No. Simply trading a player for some other player at the same position, plus a low draft choice, is not the kind of move I’d want to make for someone as good as Williams. I’d be asking for a heck of a lot more if I were Williams’ employer.

The Patriots drafted Wynn in the first round last year because they believe he can play the left tackle position at this level. The only way to know for sure is to put him out there and let him prove himself. Erik Scalavino

The Patriots may have several valuable “chips” to trade, including [QB Brian] Hoyer, some players on defense (e.g., CB Jason McCourty, LB Elandon Roberts, DE Derek Rivers, CB Duke Dawson, and S Obi Melifonwu) and even offense (e.g., WR Maurice Harris). Is there a TE in the league which the team can realistically trade for using these chips? Stan Cohen

I disagree with your premise that all the aforementioned players are valuable trading commodities – at least not valuable enough to get the kind of tight end I imagine you’re looking for in this scenario. I wouldn’t rule out a transaction to acquire another tight end before Week 1, but it would surprise me if any of the players you listed were among the corresponding moves. Erik Scalavino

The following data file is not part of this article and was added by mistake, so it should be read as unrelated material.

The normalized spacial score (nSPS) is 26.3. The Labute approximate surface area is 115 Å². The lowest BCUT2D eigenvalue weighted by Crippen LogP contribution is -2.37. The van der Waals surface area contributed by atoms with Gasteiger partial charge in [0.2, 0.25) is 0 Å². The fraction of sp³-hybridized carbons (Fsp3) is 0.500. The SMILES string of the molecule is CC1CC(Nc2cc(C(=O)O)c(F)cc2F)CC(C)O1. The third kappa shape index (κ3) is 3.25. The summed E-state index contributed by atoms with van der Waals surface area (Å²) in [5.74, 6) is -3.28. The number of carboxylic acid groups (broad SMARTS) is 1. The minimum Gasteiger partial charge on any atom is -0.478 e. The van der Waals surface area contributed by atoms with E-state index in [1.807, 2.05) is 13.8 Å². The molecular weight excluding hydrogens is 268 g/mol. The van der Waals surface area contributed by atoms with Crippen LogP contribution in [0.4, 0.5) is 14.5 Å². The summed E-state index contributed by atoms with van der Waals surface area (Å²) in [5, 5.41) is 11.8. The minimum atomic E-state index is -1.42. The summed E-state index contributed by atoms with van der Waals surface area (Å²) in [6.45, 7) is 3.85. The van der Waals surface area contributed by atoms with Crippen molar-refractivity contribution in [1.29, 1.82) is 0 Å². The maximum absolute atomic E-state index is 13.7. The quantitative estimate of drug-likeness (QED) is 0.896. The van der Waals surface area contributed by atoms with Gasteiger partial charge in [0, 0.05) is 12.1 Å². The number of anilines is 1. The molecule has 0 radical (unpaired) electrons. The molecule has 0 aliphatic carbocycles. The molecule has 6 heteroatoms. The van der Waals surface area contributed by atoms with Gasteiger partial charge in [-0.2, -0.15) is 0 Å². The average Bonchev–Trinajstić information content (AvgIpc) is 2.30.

Can a team still put some minor injured players on PUP or is it only IR at this point? Mark Lugaris

A player can only be placed on the physically unable to perform list (PUP) at the start of training camp, at which point he’s on the active PUP list. And only such players are eligible to be placed on the reserve PUP list once the regular season starts. So, any player from here on who suffers an injury that will sideline him for a considerable time would have to go on injured reserve (IR). Erik Scalavino

I noticed rookie [DE/OLB Chase] Winovich wearing number 50, yet at jersey outlets, they are selling his jersey as 52 what gives? Mark Curran

Winovich was wearing jersey number 52 for the first two weeks of training camp, but switched to 50 for the preseason opener at Detroit. I’d hold off on making a purchase just yet, though, as he might even change that number again once the regular season begins. Last season, for instance, at least a couple of rookies changed their jersey numbers three times prior to Week 1. Give it a couple more weeks and you’ll know for sure with Winovich and all the other 2019 rookies. Erik Scalavino